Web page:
Table from “Towards sustaining a culture of mental health and wellness for trainees in the biosciences” summarizing recent studies into graduate and postdoctoral mental health.

This is part of a series of blog posts explaining our push for centering mentoring in academia. We are organizing a meeting in Chicago in June 2019 to take action – you can learn more about the effort here.

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The mental health of graduate students, postdoctoral researchers, and academics in general is a topic of great discussion but with relatively little data. A recent paper, “Evidence for a mental health crisis in graduate education” used a voluntary survey of graduate students to point to a high incidence of anxiety and depression, and while the paper has not gone without criticism (read here for example) it has more recently been supported by work on American Economics departments and has tapped into what is very clearly a very important topic for early career researchers: the high incidence of mental health issues, and lack of support to address them, in academia.

Mentoring is one factor in the mental health of academics. The relationships between mentors and mentees, or more accurately, between the principal investigator and those who work for them, can be critical in affecting mental health. In “Towards sustaining a culture of mental health and wellness for trainees in the biosciences“, Jessica Tsai and Fanuel Muindi summarize the recent data on mental health and point to the need for shared responsibility in addressing mental health issues, and also indicate a key part of the equation: that many postdocs and graduate students themselves are in positions of mentoring more junior lab members.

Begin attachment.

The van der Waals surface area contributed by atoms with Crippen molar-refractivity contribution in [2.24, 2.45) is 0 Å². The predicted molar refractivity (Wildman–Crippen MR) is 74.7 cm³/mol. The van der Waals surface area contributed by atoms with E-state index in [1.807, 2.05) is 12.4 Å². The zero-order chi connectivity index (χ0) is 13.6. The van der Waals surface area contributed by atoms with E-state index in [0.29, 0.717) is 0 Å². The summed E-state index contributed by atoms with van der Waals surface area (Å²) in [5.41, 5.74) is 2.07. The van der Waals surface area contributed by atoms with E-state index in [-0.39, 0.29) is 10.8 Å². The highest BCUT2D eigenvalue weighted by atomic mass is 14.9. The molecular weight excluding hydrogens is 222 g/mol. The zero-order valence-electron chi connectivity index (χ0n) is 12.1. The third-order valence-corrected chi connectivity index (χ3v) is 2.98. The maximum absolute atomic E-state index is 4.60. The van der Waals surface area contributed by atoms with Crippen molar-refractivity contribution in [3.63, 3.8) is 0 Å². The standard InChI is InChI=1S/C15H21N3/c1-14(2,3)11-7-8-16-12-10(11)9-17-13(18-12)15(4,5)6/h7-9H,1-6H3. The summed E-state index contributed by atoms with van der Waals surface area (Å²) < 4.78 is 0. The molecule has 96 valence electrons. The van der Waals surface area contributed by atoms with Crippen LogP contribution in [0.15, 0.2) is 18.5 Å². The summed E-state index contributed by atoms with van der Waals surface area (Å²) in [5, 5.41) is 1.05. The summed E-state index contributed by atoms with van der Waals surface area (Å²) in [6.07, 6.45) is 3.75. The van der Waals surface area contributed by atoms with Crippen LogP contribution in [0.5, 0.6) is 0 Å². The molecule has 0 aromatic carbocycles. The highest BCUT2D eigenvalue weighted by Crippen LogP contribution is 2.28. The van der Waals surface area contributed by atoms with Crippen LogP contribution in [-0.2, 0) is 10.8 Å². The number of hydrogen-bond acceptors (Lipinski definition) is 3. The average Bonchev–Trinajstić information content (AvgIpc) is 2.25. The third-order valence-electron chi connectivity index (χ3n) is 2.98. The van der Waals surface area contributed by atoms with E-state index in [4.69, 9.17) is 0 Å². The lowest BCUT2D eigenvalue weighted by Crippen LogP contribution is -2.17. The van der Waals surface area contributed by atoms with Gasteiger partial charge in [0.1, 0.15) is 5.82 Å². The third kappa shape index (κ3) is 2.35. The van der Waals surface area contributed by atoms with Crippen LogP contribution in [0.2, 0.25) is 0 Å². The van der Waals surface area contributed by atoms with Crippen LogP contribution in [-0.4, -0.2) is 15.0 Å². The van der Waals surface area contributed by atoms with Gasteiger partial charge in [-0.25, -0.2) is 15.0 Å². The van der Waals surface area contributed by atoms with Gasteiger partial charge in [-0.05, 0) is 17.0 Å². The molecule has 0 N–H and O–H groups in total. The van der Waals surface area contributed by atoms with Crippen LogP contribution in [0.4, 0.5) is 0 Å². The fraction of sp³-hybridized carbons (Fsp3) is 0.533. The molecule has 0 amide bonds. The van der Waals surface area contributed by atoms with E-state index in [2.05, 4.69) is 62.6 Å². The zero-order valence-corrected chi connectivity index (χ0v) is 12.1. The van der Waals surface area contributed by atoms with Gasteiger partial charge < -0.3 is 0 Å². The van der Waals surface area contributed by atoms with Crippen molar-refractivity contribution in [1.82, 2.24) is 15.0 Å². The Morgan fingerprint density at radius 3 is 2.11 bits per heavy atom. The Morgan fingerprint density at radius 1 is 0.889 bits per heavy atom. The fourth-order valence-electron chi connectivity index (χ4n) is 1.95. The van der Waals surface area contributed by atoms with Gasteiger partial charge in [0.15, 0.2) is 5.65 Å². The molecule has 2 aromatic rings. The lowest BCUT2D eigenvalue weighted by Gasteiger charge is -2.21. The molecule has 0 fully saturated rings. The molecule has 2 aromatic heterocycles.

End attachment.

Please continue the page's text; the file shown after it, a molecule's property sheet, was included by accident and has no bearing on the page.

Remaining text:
What are solutions to better support mental health in academia? When talking about mentoring, we often think of a Principal Investigator and their graduate student or postdoc as part of a mentoring dyad, but other mentoring relationships can be important in providing mental health support, and peer-to-peer mentoring networks such as the one at the Francis Crick Institute, which now has a group of mental health “first-aiders”, are a key example of the importance of creating a culture of mental health support such as Tsai and Muindi suggest.

Overall, poor mentoring and toxic relationships can obviously be a contributing factor to poor mental health, but an overall lack of attention to mentoring and support networks in general, combined with the power dynamics involved in academia, can lead to the situation that we seem to be experiencing now – a lack of data and awareness of a problem that clearly affects a large number of early career researchers. Centering mentoring in academia, and ensuring that mental health is an area to keep in mind with regards to mentoring, could be key to supporting a more productive environment. The focus in academia should be on maximizing the talents of the researchers involved, and not losing those who are experiencing toxic or unsupportive environments.

Donate to our mentoring effort!